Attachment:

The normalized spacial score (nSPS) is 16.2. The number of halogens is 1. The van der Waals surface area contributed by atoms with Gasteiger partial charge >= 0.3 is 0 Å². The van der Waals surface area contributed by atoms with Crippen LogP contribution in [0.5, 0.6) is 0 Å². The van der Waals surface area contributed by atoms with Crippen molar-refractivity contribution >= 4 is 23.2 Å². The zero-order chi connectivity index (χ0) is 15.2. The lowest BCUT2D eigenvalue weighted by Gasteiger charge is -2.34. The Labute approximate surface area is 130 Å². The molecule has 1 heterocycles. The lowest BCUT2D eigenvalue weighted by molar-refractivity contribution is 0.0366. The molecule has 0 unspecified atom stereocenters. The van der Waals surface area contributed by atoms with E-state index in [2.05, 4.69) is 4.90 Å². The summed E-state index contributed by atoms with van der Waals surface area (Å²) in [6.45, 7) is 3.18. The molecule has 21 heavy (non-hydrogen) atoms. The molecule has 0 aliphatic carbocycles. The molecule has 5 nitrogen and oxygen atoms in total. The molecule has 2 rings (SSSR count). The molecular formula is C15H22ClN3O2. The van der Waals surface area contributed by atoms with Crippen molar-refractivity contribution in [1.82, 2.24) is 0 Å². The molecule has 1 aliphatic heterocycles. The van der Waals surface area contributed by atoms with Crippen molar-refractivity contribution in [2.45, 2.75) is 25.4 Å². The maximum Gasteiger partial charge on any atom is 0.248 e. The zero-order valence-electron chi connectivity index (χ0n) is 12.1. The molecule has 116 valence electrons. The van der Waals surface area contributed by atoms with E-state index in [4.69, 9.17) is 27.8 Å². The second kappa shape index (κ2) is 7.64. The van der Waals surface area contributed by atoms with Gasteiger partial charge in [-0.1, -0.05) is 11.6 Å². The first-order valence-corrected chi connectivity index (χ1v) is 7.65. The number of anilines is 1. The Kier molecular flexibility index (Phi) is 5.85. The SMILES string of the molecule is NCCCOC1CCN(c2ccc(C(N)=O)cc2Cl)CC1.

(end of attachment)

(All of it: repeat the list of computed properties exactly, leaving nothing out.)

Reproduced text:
The normalized spacial score (nSPS) is 16.2. The number of halogens is 1. The van der Waals surface area contributed by atoms with Gasteiger partial charge >= 0.3 is 0 Å². The van der Waals surface area contributed by atoms with Crippen LogP contribution in [0.5, 0.6) is 0 Å². The van der Waals surface area contributed by atoms with Crippen molar-refractivity contribution >= 4 is 23.2 Å². The zero-order chi connectivity index (χ0) is 15.2. The lowest BCUT2D eigenvalue weighted by Gasteiger charge is -2.34. The Labute approximate surface area is 130 Å². The molecule has 1 heterocycles. The lowest BCUT2D eigenvalue weighted by molar-refractivity contribution is 0.0366. The molecule has 0 unspecified atom stereocenters. The van der Waals surface area contributed by atoms with E-state index in [2.05, 4.69) is 4.90 Å². The summed E-state index contributed by atoms with van der Waals surface area (Å²) in [6.45, 7) is 3.18. The molecule has 21 heavy (non-hydrogen) atoms. The molecule has 0 aliphatic carbocycles. The molecule has 5 nitrogen and oxygen atoms in total. The molecule has 2 rings (SSSR count). The molecular formula is C15H22ClN3O2. The van der Waals surface area contributed by atoms with Crippen molar-refractivity contribution in [1.82, 2.24) is 0 Å². The molecule has 1 aliphatic heterocycles. The van der Waals surface area contributed by atoms with Crippen molar-refractivity contribution in [2.45, 2.75) is 25.4 Å². The maximum Gasteiger partial charge on any atom is 0.248 e. The zero-order valence-electron chi connectivity index (χ0n) is 12.1. The molecule has 116 valence electrons. The van der Waals surface area contributed by atoms with E-state index in [4.69, 9.17) is 27.8 Å². The second kappa shape index (κ2) is 7.64. The van der Waals surface area contributed by atoms with Gasteiger partial charge in [-0.1, -0.05) is 11.6 Å². The first-order valence-corrected chi connectivity index (χ1v) is 7.65. The number of anilines is 1. The Kier molecular flexibility index (Phi) is 5.85. The SMILES string of the molecule is NCCCOC1CCN(c2ccc(C(N)=O)cc2Cl)CC1.